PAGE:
A couple of weeks ago, the New Jersey Devils had the chance to hold their annual exit interviews. This gives the players, coaches, and general manager the chance to share their insight and perspective as to how the season went, and what to expect moving forward. However, there was one player who didn’t get the chance to do an exit interview. That would be the emergency backup goalie, Kyle Shapiro.
Back in January, in a game against the New York Islanders, the Devils needed a goalie to temporarily backup Jon Gillies. They ultimately made the call to Shapiro informing him that he would suit up for them in that one game.
Shapiro is a 29-year-old Ocean, New Jersey native. He played D3 college hockey for both the University of Southern Maine and also New England College. Currently, he serves as an assistant coach for the New Jersey Junior Titans of the North American Hockey League (NAHL). While Shapiro didn’t see action during the game that he was assigned to backup in, he was still grateful for the opportunity. I had the chance to interview him for my podcast show “Locked On Devils”.
Watch the full interview here.
Question: Where did hockey begin for you?
Kyle Shapiro: Nice and young, just like everybody else. My dad bringing me to Devils games…being a ’93 birth year, you grow up watching the best Devils teams that they’ve ever had. You see the teams that won all the Stanley Cups and get to watch one of the greatest goalies of all time [Martin Brodeur]. So, it all kind of started [with] my dad just taking me to games casually and just kind of fell in love with the sport.
Q: You go from being a former college athlete to being a coach, and now you become the emergency backup for the New Jersey Devils organization. What was that process like?
KS: It happened pretty fast for me. I knew about it a little bit…One of our workers here, Gary Biggs, used to be an emergency goalie back before COVID started. He still is now and he knows the guy over at the Devils, Scott Litwack, who runs the whole emergency goalie situation and everything over there. At the beginning of the year, Gary was like, “Hey, we’re looking to get some other guys involved I’m going to tell Scotty you’re doing it.”…It kind of took a life of its own from there. There are about six or seven of us that do some games for the Devils and just kind of hang out and go watch the games just in case. So, it kind of just happened pretty fast.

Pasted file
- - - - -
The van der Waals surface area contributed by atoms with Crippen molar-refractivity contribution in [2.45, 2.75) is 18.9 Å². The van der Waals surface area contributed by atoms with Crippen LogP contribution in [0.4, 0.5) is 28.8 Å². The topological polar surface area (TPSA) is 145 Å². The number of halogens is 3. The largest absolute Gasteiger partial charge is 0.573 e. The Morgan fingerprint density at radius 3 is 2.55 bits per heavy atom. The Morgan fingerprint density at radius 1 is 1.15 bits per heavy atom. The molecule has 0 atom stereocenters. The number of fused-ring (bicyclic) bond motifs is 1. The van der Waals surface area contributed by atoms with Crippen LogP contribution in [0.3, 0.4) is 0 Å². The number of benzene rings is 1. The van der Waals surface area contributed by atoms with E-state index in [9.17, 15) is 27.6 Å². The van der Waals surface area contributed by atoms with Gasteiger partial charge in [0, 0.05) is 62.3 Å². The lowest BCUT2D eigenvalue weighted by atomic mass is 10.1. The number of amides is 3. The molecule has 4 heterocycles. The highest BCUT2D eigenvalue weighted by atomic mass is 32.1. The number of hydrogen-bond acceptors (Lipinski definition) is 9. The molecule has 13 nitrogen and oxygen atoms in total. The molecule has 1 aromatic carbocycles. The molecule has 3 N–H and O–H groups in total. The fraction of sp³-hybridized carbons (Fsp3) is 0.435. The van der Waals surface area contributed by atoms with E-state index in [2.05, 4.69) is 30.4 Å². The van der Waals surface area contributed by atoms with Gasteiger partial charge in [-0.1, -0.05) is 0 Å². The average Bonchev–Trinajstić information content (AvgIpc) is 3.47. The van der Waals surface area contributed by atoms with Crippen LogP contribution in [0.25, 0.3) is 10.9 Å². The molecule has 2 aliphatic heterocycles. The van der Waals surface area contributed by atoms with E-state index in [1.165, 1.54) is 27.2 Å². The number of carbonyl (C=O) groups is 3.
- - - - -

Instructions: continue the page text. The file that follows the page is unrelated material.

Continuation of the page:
Q: When you’re new to the team, you have to do one lap around the rink before the rest of the team comes out. So, what was that feeling like?
KS: Yeah, I think one of the best parts about it was hopping on the ice. I had a lot of people in the building that night: the people that I work with, their families, my mom, my dad, a couple of people on my cousin’s side of the family, a bunch of friends came, and a bunch of players from my team were able to be there. So, being able to hop out on the ice and hear them going crazy because they were able to get down by the tunnel, and be able to watch me skate out… that was a pretty special moment. I had to do it without a helmet on so that was a little scary and nerve-wracking at times…I was hoping I just didn’t fall and I was just hoping that I hit the net with the two pucks I shot on net…So, the coolest part about the whole thing was seeing everybody that I know in the building just with as big a smile on their face as I had.
Q: What was that overall feeling like just sitting on the bench and just knowing that you can go in at any given moment?
KS: Yeah, I think that’s a big thing people have been surprised about with the whole thing. You know I wasn’t that nervous, to be honest with you. I think one of their equipment managers hangs out down by the end of the bench and everything, his name’s Nate. I think Nate did a great job with me honestly, just keeping me laughing throughout the game and just trying to enjoy it. Instead of being nervous about what could possibly happen if Jon [Gillies] goes down for whatever reason…He [Nate] kept telling me to make sure I get the [bench] door open, [so that way] we don’t [get] too many men on the ice penalties. So, just kind of focused on that, enjoying some laughs with Nate and everything during TV timeouts.
Want your voice heard? Join the Pucks And Pitchforks team!
Overall, Shapiro had a great experience inside the Devils’ locker room. He said that he was welcomed with open arms by the entire roster, especially by PK Subban. He described Subban as a “polarizing figure” and also a genuine “stand-up guy”. In addition to that, he also said that Lindy Ruff, his staff, and Tom Fitzgerald were building something special with their organization. Especially with their young core of Jack Hughes, Nico Hischier, and Jesper Bratt.